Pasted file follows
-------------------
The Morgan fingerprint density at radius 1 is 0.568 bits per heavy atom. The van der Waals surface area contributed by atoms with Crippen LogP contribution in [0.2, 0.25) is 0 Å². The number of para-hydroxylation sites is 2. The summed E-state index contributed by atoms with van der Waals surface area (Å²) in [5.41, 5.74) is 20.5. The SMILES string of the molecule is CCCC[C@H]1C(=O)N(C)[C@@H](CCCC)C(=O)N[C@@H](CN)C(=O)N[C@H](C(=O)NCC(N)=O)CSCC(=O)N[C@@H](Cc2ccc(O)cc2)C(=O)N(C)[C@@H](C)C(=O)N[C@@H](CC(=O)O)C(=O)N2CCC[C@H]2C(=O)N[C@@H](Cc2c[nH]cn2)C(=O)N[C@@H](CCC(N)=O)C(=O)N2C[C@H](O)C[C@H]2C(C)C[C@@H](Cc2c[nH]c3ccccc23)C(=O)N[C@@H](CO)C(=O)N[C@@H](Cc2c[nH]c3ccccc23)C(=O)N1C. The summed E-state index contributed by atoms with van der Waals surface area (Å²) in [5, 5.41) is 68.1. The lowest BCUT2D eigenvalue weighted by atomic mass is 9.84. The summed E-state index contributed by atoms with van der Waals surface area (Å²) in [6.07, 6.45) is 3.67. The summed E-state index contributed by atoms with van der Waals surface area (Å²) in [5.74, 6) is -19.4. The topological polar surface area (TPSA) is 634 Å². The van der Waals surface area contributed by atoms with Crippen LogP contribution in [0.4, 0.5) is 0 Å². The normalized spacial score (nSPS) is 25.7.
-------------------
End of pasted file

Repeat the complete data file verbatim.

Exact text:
The Morgan fingerprint density at radius 1 is 0.568 bits per heavy atom. The van der Waals surface area contributed by atoms with Crippen LogP contribution in [0.2, 0.25) is 0 Å². The number of para-hydroxylation sites is 2. The summed E-state index contributed by atoms with van der Waals surface area (Å²) in [5.41, 5.74) is 20.5. The SMILES string of the molecule is CCCC[C@H]1C(=O)N(C)[C@@H](CCCC)C(=O)N[C@@H](CN)C(=O)N[C@H](C(=O)NCC(N)=O)CSCC(=O)N[C@@H](Cc2ccc(O)cc2)C(=O)N(C)[C@@H](C)C(=O)N[C@@H](CC(=O)O)C(=O)N2CCC[C@H]2C(=O)N[C@@H](Cc2c[nH]cn2)C(=O)N[C@@H](CCC(N)=O)C(=O)N2C[C@H](O)C[C@H]2C(C)C[C@@H](Cc2c[nH]c3ccccc23)C(=O)N[C@@H](CO)C(=O)N[C@@H](Cc2c[nH]c3ccccc23)C(=O)N1C. The summed E-state index contributed by atoms with van der Waals surface area (Å²) in [5, 5.41) is 68.1. The lowest BCUT2D eigenvalue weighted by atomic mass is 9.84. The summed E-state index contributed by atoms with van der Waals surface area (Å²) in [6.07, 6.45) is 3.67. The summed E-state index contributed by atoms with van der Waals surface area (Å²) in [5.74, 6) is -19.4. The topological polar surface area (TPSA) is 634 Å². The van der Waals surface area contributed by atoms with Crippen LogP contribution in [0.4, 0.5) is 0 Å². The normalized spacial score (nSPS) is 25.7.